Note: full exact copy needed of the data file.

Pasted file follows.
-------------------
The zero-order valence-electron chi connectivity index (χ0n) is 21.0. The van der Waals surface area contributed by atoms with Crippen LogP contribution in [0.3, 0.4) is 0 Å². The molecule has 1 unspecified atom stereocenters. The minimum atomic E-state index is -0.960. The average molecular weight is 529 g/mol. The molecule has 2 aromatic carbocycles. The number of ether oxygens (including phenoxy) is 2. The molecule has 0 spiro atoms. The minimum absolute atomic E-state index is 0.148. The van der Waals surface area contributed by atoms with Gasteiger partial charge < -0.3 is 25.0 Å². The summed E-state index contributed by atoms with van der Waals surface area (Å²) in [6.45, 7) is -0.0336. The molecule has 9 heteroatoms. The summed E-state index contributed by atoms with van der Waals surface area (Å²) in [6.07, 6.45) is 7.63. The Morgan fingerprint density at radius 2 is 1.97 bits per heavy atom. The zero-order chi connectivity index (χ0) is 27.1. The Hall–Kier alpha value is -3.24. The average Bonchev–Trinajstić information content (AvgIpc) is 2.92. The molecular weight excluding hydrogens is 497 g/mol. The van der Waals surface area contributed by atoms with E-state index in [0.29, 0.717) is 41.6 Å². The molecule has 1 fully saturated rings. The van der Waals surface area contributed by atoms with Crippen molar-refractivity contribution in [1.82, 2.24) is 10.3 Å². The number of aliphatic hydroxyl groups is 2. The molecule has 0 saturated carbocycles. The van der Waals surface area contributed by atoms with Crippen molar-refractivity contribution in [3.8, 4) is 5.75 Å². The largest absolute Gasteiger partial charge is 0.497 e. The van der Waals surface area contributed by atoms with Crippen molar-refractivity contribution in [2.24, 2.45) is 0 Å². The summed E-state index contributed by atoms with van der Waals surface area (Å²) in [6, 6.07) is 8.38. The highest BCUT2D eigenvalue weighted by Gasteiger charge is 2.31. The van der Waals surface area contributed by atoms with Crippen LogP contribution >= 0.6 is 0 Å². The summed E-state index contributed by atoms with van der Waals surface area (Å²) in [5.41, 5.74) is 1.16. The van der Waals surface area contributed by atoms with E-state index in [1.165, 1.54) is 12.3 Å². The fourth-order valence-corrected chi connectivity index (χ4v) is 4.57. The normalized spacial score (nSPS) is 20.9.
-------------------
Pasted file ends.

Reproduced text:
The zero-order valence-electron chi connectivity index (χ0n) is 21.0. The van der Waals surface area contributed by atoms with Crippen LogP contribution in [0.3, 0.4) is 0 Å². The molecule has 1 unspecified atom stereocenters. The minimum atomic E-state index is -0.960. The average molecular weight is 529 g/mol. The molecule has 2 aromatic carbocycles. The number of ether oxygens (including phenoxy) is 2. The molecule has 0 spiro atoms. The minimum absolute atomic E-state index is 0.148. The van der Waals surface area contributed by atoms with Gasteiger partial charge < -0.3 is 25.0 Å². The summed E-state index contributed by atoms with van der Waals surface area (Å²) in [6.45, 7) is -0.0336. The molecule has 9 heteroatoms. The summed E-state index contributed by atoms with van der Waals surface area (Å²) in [6.07, 6.45) is 7.63. The Morgan fingerprint density at radius 2 is 1.97 bits per heavy atom. The zero-order chi connectivity index (χ0) is 27.1. The Hall–Kier alpha value is -3.24. The average Bonchev–Trinajstić information content (AvgIpc) is 2.92. The molecular weight excluding hydrogens is 497 g/mol. The van der Waals surface area contributed by atoms with E-state index in [0.29, 0.717) is 41.6 Å². The molecule has 1 fully saturated rings. The van der Waals surface area contributed by atoms with Crippen molar-refractivity contribution in [1.82, 2.24) is 10.3 Å². The number of aliphatic hydroxyl groups is 2. The molecule has 0 saturated carbocycles. The van der Waals surface area contributed by atoms with Crippen molar-refractivity contribution in [3.8, 4) is 5.75 Å². The largest absolute Gasteiger partial charge is 0.497 e. The van der Waals surface area contributed by atoms with Crippen molar-refractivity contribution in [2.24, 2.45) is 0 Å². The summed E-state index contributed by atoms with van der Waals surface area (Å²) in [6, 6.07) is 8.38. The highest BCUT2D eigenvalue weighted by Gasteiger charge is 2.31. The van der Waals surface area contributed by atoms with Crippen LogP contribution >= 0.6 is 0 Å². The summed E-state index contributed by atoms with van der Waals surface area (Å²) in [5.41, 5.74) is 1.16. The van der Waals surface area contributed by atoms with E-state index in [1.165, 1.54) is 12.3 Å². The fourth-order valence-corrected chi connectivity index (χ4v) is 4.57. The normalized spacial score (nSPS) is 20.9.